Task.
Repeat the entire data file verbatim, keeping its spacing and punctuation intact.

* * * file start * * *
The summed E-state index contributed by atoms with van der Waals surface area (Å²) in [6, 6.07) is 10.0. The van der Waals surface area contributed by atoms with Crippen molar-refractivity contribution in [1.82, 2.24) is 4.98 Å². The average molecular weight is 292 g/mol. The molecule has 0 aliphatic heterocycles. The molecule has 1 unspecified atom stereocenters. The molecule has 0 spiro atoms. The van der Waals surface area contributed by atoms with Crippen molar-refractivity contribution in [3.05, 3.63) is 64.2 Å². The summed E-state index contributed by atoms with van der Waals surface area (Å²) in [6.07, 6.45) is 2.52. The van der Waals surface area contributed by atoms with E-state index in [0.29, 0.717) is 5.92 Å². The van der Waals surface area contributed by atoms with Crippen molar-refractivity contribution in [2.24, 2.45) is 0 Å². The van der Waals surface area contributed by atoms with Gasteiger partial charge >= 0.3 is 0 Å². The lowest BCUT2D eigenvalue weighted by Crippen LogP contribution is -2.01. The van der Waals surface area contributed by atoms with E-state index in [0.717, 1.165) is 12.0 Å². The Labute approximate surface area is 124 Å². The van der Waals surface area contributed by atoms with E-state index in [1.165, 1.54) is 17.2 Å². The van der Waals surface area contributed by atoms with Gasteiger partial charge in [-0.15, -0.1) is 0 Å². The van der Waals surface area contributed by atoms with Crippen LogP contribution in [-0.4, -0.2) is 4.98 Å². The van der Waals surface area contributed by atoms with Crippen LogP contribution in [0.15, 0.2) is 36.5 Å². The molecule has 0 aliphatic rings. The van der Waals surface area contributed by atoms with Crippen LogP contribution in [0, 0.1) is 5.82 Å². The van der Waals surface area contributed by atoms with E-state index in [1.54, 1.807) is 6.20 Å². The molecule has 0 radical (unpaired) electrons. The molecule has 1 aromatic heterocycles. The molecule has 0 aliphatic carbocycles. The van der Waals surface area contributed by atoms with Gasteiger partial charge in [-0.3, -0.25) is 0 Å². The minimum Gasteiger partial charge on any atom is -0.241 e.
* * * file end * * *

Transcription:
The summed E-state index contributed by atoms with van der Waals surface area (Å²) in [6, 6.07) is 10.0. The van der Waals surface area contributed by atoms with Crippen molar-refractivity contribution in [1.82, 2.24) is 4.98 Å². The average molecular weight is 292 g/mol. The molecule has 0 aliphatic heterocycles. The molecule has 1 unspecified atom stereocenters. The molecule has 0 spiro atoms. The van der Waals surface area contributed by atoms with Crippen molar-refractivity contribution in [3.05, 3.63) is 64.2 Å². The summed E-state index contributed by atoms with van der Waals surface area (Å²) in [6.07, 6.45) is 2.52. The van der Waals surface area contributed by atoms with E-state index in [0.29, 0.717) is 5.92 Å². The van der Waals surface area contributed by atoms with Crippen molar-refractivity contribution in [2.24, 2.45) is 0 Å². The van der Waals surface area contributed by atoms with Gasteiger partial charge >= 0.3 is 0 Å². The lowest BCUT2D eigenvalue weighted by Crippen LogP contribution is -2.01. The van der Waals surface area contributed by atoms with E-state index in [0.717, 1.165) is 12.0 Å². The Labute approximate surface area is 124 Å². The van der Waals surface area contributed by atoms with E-state index in [1.165, 1.54) is 17.2 Å². The van der Waals surface area contributed by atoms with Gasteiger partial charge in [-0.15, -0.1) is 0 Å². The van der Waals surface area contributed by atoms with Crippen LogP contribution in [-0.4, -0.2) is 4.98 Å². The van der Waals surface area contributed by atoms with Crippen LogP contribution in [0.15, 0.2) is 36.5 Å². The molecule has 0 aliphatic rings. The van der Waals surface area contributed by atoms with Crippen LogP contribution in [0, 0.1) is 5.82 Å². The van der Waals surface area contributed by atoms with E-state index in [1.54, 1.807) is 6.20 Å². The molecule has 0 radical (unpaired) electrons. The molecule has 1 aromatic heterocycles. The molecule has 0 aliphatic carbocycles. The van der Waals surface area contributed by atoms with Gasteiger partial charge in [-0.3, -0.25) is 0 Å². The minimum Gasteiger partial charge on any atom is -0.241 e.